ERISA Did Not Preempt A Court's Evaluation of State Law Damages

ERISA preemption cases can be pretty technical and, frankly, quite boring.  This case deserves mention for the novel argument made by the employee in his lawsuit for damages.  His lawsuit claimed that his employer or someone with the plan misrepresented facts about one of two benefits plan he was to choose between.  The fundamental problem with the employee's lawsuit is that he picked the richer benefit plan and suffered no damages as a result of the misrepresentation.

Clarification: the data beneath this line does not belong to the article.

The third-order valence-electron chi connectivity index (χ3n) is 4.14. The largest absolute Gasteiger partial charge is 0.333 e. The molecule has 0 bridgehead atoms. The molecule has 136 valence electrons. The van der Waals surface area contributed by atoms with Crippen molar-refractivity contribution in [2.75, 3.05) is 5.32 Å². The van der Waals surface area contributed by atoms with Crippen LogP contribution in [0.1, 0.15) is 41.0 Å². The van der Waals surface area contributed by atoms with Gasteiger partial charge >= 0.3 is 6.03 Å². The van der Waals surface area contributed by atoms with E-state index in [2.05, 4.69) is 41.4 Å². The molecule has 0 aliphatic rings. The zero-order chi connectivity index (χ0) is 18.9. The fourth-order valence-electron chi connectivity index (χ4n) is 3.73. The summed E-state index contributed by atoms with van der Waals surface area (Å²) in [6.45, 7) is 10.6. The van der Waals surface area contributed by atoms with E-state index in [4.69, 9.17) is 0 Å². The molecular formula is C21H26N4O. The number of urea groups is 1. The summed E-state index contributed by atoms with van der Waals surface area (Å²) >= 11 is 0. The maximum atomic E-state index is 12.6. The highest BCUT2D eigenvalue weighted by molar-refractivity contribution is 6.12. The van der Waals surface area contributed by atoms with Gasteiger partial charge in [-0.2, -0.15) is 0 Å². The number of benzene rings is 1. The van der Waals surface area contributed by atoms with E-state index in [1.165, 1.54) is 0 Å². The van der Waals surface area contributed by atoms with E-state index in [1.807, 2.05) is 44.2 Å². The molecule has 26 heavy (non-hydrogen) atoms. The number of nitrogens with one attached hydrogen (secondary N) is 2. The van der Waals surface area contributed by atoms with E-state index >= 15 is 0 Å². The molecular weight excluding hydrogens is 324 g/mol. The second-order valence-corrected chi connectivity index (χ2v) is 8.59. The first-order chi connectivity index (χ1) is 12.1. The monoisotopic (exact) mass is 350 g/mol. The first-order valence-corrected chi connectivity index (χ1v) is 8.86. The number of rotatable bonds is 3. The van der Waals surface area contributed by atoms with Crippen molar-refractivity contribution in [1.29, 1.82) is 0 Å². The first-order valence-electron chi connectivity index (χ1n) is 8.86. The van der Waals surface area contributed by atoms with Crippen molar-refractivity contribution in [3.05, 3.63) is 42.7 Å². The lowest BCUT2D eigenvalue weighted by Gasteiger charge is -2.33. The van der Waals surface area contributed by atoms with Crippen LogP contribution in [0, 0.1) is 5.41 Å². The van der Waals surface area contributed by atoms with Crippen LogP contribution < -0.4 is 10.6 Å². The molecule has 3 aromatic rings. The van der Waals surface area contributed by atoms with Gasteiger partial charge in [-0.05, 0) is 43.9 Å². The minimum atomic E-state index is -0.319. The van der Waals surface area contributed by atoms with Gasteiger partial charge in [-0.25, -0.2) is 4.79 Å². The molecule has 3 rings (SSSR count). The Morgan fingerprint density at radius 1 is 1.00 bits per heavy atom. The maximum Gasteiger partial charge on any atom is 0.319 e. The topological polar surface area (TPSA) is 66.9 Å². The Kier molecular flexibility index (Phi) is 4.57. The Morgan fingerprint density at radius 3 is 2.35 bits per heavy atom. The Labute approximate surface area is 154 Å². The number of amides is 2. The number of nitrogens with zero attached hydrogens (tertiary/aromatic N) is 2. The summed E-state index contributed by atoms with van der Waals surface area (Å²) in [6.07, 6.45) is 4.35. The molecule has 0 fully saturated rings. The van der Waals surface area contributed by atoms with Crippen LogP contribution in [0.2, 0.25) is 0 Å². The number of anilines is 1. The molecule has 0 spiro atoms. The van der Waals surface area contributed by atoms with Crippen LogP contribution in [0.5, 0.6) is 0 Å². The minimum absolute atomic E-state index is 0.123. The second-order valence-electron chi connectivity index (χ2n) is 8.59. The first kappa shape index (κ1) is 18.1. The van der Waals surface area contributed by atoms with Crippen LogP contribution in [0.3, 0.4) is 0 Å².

To get around this problem, he claimed that that ERISA preempted the court from evaluating whether he suffered any damages.  (As an aside, I don't understand his argument and the court's opinion does not provide any elaboration.)  The court rejected the preemption argument holding that the court's evaluation of damages in this case is not preempted by ERISA because it did not implicate the structure or administration of the plan, did not affect the type of benefits offered or impose rules for calculating benefits.  To review this case, see Carroll v. Los Alamos Nat'l Security, LLC et al., 2011 U.S. App. LEXIS 1267 (10th Cir. Jan. 19, 2011).